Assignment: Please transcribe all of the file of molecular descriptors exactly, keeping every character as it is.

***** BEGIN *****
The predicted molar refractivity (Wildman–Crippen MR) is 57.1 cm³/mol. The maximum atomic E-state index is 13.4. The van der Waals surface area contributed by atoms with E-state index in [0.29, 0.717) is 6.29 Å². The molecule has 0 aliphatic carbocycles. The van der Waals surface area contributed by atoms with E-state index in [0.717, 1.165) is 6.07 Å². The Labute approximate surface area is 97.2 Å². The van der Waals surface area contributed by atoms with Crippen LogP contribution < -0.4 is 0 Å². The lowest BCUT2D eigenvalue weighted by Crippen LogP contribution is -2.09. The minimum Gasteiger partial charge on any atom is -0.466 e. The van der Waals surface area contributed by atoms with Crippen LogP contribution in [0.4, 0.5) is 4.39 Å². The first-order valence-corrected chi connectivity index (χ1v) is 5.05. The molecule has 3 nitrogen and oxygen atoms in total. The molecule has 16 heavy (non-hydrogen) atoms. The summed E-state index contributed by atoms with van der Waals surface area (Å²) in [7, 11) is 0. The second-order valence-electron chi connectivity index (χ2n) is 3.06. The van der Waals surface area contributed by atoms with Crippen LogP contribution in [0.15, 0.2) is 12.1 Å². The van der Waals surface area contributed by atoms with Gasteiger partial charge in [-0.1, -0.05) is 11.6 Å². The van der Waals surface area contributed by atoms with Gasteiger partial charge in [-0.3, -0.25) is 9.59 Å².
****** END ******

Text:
The predicted molar refractivity (Wildman–Crippen MR) is 57.1 cm³/mol. The maximum atomic E-state index is 13.4. The van der Waals surface area contributed by atoms with E-state index in [0.29, 0.717) is 6.29 Å². The molecule has 0 aliphatic carbocycles. The van der Waals surface area contributed by atoms with E-state index in [0.717, 1.165) is 6.07 Å². The Labute approximate surface area is 97.2 Å². The van der Waals surface area contributed by atoms with Crippen LogP contribution < -0.4 is 0 Å². The lowest BCUT2D eigenvalue weighted by Crippen LogP contribution is -2.09. The minimum Gasteiger partial charge on any atom is -0.466 e. The van der Waals surface area contributed by atoms with Crippen LogP contribution in [0.4, 0.5) is 4.39 Å². The first-order valence-corrected chi connectivity index (χ1v) is 5.05. The molecule has 3 nitrogen and oxygen atoms in total. The molecule has 16 heavy (non-hydrogen) atoms. The summed E-state index contributed by atoms with van der Waals surface area (Å²) in [7, 11) is 0. The second-order valence-electron chi connectivity index (χ2n) is 3.06. The van der Waals surface area contributed by atoms with Crippen LogP contribution in [0.15, 0.2) is 12.1 Å². The van der Waals surface area contributed by atoms with Gasteiger partial charge in [-0.1, -0.05) is 11.6 Å². The van der Waals surface area contributed by atoms with Gasteiger partial charge in [-0.3, -0.25) is 9.59 Å².